Of the multitudes of people making a buck from gray-market sales of iPhones, Pavel Zaboj may be one of the most reluctant. Zaboj is the founder of a company called Bladox that breathed life into the burgeoning market for iPhones that have been reconfigured for compatibility with networks other than those of Apple-sanctioned carriers. But he says the ups and downs of demand have left him on a "roller coaster" he'd just as soon exit. "Please, no more talk about iPhones!," he says. "I honestly couldn't care less anymore."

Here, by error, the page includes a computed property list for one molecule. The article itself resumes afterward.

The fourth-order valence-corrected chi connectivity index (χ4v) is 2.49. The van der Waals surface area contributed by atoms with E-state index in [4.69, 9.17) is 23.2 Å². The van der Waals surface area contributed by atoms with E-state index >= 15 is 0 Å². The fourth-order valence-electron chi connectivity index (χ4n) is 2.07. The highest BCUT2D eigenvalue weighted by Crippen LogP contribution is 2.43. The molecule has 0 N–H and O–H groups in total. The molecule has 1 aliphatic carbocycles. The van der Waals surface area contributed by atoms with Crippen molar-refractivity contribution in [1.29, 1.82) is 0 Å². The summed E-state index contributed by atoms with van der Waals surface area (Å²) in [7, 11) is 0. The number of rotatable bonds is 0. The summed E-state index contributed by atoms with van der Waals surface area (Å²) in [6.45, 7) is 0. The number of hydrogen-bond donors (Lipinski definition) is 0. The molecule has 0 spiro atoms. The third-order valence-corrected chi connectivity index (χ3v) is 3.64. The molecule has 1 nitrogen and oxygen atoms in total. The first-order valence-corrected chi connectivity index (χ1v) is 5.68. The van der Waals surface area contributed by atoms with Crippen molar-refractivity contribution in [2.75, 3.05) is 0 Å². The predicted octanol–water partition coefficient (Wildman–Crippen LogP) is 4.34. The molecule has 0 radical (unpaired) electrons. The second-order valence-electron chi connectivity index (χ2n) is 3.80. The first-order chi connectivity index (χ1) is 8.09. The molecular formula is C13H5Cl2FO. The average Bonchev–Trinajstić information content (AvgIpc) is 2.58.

Zaboj, a 36-year-old former mathematics student, had given little thought to Apple's (AAPL) much-hyped phone when it went on sale on June 29, 2007. Zaboj was hard at work with banks and other corporate clients developing applications that would let users pay bills and handle other tasks with their mobile phones. Bladox, a 10-person company in Prague, makes a wafer-thin circuit card, called a Turbo SIM, that allows a mobile phone to be used on multiple cellular networks. Zaboj hopes financial institutions may one day use Turbo SIMs to enable the increasing number of poor people around the world who own cell phones but not credit cards to more easily make purchases and pay bills.